The Notebook was like a shirtless tour de force. And I just saw Blue Valentine, which I’m pretty sure got an NC-17 just for the male nips.
(Laughs.) I don’t think that’s possible.
He’s even shirtless in the All Good Things poster!
That’s true. But so am I.
Yeah, but it’s not a recurring motif for you. Nobody says, “Oh look, Kirsten Dunst has a new movie. Can’t wait for all that gratuitous nudity!”
Well, they can start. After this, I also have a nude scene in Melancholia. So they’ll get used to seeing me naked. Trust me, they’ll be over it by the next film.
Let’s talk about Melancholia. Am I correct in thinking it’s based on the Smashing Pumpkins album?
(Long pause.) What? No.
So it has nothing to do with infinite sadness or the year 1979?
(Laughs.) No, sorry. God, I’ve never heard that one.
Melancholia is directed by Lars von Trier. Are you familiar with his work?
Oh yeah, I’ve seen most of his films. I saw Breaking the Waves, Dogville, Dancer in the Dark.
You saw the last one? The one with Willem Dafoe?
I did, yeah.
So you… I’m not sure how to ask this…. you are aware that he doesn’t have a track record for being gentle to genitals?
(Laughs.) I am aware. And I read the script for Melancholia, so I knew what I was getting myself into.
You didn’t need a rider in your contract? Something like, “No knives around my lady business?”
(Laughs.) Wasn’t necessary. But I appreciate your concern.
You’ve been out of the public eye for a few years. Your last movie was 2008’s How to Lose Friends and Alienate People. Why’d you go all Brian Wilson on us?
Well, we made All Good Things two years ago, and it never got released for all kinds of reasons. If it’d come out a year and a half ago, would I still have taken a break? I honestly don’t know. I did take some time out, and I’m happy about it. I moved to New York and took a minute to just focus on myself. It was nice to slow down and not just jump into something. I could take a deep breathe and really think about what I wanted to do next, and wait for a project that I was really passionate about.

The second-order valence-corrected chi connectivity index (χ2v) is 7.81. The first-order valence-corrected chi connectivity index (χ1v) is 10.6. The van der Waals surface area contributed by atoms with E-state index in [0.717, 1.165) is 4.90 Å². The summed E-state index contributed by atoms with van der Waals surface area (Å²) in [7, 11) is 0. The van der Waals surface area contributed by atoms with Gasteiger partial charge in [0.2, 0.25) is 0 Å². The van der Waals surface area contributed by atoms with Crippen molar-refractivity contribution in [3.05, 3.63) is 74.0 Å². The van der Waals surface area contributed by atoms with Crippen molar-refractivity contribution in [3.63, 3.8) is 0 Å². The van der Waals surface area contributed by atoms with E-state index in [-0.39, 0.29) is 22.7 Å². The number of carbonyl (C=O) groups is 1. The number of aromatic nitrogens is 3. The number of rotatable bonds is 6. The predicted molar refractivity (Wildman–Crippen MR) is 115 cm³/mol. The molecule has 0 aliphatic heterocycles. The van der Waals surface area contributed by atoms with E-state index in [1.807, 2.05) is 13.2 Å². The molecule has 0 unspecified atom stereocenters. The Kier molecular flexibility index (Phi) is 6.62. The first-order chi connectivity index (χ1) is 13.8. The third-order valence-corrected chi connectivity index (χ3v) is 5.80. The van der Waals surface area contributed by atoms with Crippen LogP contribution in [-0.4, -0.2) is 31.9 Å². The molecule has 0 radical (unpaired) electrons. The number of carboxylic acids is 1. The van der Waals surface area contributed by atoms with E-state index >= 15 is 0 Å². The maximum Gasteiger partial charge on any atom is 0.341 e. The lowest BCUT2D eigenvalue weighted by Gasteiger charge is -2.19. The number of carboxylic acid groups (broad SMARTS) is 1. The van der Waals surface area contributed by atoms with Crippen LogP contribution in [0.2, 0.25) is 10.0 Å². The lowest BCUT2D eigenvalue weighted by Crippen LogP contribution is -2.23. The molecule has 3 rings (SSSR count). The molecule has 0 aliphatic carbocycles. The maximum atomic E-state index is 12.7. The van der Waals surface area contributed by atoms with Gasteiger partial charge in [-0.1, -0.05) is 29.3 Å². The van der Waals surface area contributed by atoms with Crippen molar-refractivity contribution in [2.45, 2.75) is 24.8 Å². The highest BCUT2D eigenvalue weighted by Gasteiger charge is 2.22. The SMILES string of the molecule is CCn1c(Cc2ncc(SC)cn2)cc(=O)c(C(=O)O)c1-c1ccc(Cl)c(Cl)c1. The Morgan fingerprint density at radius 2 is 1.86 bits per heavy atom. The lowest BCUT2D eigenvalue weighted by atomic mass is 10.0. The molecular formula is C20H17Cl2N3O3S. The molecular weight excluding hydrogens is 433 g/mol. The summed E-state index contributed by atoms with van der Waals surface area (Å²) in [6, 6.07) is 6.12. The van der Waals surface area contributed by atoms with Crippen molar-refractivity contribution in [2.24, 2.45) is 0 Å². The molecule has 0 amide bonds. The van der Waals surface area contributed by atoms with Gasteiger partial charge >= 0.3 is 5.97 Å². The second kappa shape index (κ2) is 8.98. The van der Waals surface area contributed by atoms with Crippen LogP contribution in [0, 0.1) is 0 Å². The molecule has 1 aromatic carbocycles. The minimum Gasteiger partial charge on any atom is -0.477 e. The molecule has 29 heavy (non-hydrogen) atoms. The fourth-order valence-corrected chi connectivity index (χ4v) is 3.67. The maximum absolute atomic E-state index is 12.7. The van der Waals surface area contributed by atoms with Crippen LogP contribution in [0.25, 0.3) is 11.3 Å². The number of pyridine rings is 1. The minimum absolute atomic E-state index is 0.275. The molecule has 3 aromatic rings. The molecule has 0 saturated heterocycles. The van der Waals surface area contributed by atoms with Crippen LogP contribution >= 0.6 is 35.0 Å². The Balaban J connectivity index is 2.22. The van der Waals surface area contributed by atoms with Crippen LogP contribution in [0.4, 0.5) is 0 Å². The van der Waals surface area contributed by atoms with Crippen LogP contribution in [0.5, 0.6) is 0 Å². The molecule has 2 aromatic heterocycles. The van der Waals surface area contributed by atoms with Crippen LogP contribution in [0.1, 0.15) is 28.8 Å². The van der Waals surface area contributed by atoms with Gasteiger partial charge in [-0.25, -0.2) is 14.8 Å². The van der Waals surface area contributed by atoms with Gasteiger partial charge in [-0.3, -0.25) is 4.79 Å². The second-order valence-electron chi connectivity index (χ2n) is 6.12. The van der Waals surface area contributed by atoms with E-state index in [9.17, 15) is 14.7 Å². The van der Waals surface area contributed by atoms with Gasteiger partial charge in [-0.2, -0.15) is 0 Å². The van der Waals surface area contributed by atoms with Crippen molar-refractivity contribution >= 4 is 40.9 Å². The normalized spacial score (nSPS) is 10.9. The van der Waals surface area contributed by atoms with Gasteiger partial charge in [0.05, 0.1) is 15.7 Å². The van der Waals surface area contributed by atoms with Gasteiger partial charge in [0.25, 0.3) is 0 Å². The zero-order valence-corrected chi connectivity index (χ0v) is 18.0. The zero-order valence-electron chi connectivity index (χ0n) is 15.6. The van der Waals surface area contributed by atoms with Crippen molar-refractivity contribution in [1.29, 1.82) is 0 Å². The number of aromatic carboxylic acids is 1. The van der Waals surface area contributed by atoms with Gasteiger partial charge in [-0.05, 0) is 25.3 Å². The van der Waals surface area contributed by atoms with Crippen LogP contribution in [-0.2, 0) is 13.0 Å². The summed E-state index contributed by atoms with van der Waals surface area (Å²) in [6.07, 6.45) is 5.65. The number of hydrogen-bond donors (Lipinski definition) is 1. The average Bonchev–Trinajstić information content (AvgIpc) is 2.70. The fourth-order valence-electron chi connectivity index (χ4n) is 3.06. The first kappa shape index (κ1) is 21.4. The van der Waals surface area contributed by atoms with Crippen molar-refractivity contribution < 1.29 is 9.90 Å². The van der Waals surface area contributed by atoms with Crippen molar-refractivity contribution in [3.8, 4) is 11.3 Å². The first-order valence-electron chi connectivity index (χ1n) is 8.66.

You didn’t quit making movies because people wouldn’t stop stealing your purse?
(Laughs.) That’s ridiculous. But it happened to me again! When I was in Montreal! I had my purse stolen in Montreal too!
Seriously? The last guy got four years. Don’t people realize that snatching your purse is just gonna end up in an AMBER alert?
I know, right? And I really liked the second purse that got stolen. I liked it a lot more than the first purse. I guess I’ve learned my lesson. I should stick with wallets.
What else do you have coming out next year? You’re in On The Road, right? You’re playing Camille?
Yeah, that’s right. We’re still working on it.
Has that been frustrating? Kerouac didn’t write memorable female characters. On The Road is mostly about dudes and the drugs that love them.
Well, I think Camille is pretty fascinating. She’s based on Carolyn Cassady, Neal’s wife, and their relationship is really complex. Neal grew up without a mother. I think he had two sides to him; he wanted the wild stuff, but also a wife and kids. I think there was a constant pull inside of him. He wanted to go out and do his thing but also wanted to be an upright man with a steady life.
But even the way you just explained it, it’s all about Neal. Carolyn is just one of his options, not a fully fleshed-out human being.
That’s true. The female characters kind of play supporting roles. I mean, obviously women drive men to a certain point. Their contributions are important. But the relationship between Jack and Neal is what really drives the book.
I heard that director Walter Salles sent the cast to a four-week “beatnik boot camp” in Montreal. Were you a part of that?
No, I didn’t make it. I’m getting the condensed version. I’ve just tried to do as much studying as I can, watching videos online of Neal and Jack. I also saw that movie Heart Beat with Sissy Spacek and Nick Nolte. And then I have the book that Carolyn wrote. I feel like I have a lot of information to draw on.
If you want to do your own beatnik boot camp, just smoke some weed and write some crappy stream-of-consciousness poetry. You’ll get the basic gist of it.
(Laughs.) Yeah, I guess so. That’s the Crib Notes version.
(This story originally appeared, in a slightly different form, in VanityFair.com.)